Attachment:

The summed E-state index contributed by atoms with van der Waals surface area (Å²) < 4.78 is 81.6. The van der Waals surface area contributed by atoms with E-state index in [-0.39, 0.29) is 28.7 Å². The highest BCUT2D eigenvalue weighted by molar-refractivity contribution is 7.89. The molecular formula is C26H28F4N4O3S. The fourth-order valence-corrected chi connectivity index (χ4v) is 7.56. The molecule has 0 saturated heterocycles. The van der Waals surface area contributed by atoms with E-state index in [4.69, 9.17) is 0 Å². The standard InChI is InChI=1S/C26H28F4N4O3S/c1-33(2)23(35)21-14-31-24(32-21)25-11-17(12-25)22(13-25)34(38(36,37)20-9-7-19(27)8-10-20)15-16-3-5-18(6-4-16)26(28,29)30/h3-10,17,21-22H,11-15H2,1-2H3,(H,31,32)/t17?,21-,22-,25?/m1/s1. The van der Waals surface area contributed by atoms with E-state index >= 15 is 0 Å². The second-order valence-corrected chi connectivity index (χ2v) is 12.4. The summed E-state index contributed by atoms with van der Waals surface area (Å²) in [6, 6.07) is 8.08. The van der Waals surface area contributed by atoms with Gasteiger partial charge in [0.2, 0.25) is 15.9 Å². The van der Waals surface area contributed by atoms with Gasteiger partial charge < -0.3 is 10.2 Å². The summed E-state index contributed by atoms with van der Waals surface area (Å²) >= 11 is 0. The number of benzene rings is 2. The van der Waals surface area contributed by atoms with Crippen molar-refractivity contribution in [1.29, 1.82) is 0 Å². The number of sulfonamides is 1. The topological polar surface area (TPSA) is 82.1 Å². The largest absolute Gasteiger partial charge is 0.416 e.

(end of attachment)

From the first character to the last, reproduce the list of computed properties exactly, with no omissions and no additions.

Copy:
The summed E-state index contributed by atoms with van der Waals surface area (Å²) < 4.78 is 81.6. The van der Waals surface area contributed by atoms with E-state index in [-0.39, 0.29) is 28.7 Å². The highest BCUT2D eigenvalue weighted by molar-refractivity contribution is 7.89. The molecular formula is C26H28F4N4O3S. The fourth-order valence-corrected chi connectivity index (χ4v) is 7.56. The molecule has 0 saturated heterocycles. The van der Waals surface area contributed by atoms with E-state index in [4.69, 9.17) is 0 Å². The standard InChI is InChI=1S/C26H28F4N4O3S/c1-33(2)23(35)21-14-31-24(32-21)25-11-17(12-25)22(13-25)34(38(36,37)20-9-7-19(27)8-10-20)15-16-3-5-18(6-4-16)26(28,29)30/h3-10,17,21-22H,11-15H2,1-2H3,(H,31,32)/t17?,21-,22-,25?/m1/s1. The van der Waals surface area contributed by atoms with E-state index >= 15 is 0 Å². The second-order valence-corrected chi connectivity index (χ2v) is 12.4. The summed E-state index contributed by atoms with van der Waals surface area (Å²) in [6, 6.07) is 8.08. The van der Waals surface area contributed by atoms with Gasteiger partial charge in [0.2, 0.25) is 15.9 Å². The van der Waals surface area contributed by atoms with Gasteiger partial charge < -0.3 is 10.2 Å². The summed E-state index contributed by atoms with van der Waals surface area (Å²) >= 11 is 0. The number of benzene rings is 2. The van der Waals surface area contributed by atoms with Crippen molar-refractivity contribution in [1.29, 1.82) is 0 Å². The number of sulfonamides is 1. The topological polar surface area (TPSA) is 82.1 Å². The largest absolute Gasteiger partial charge is 0.416 e.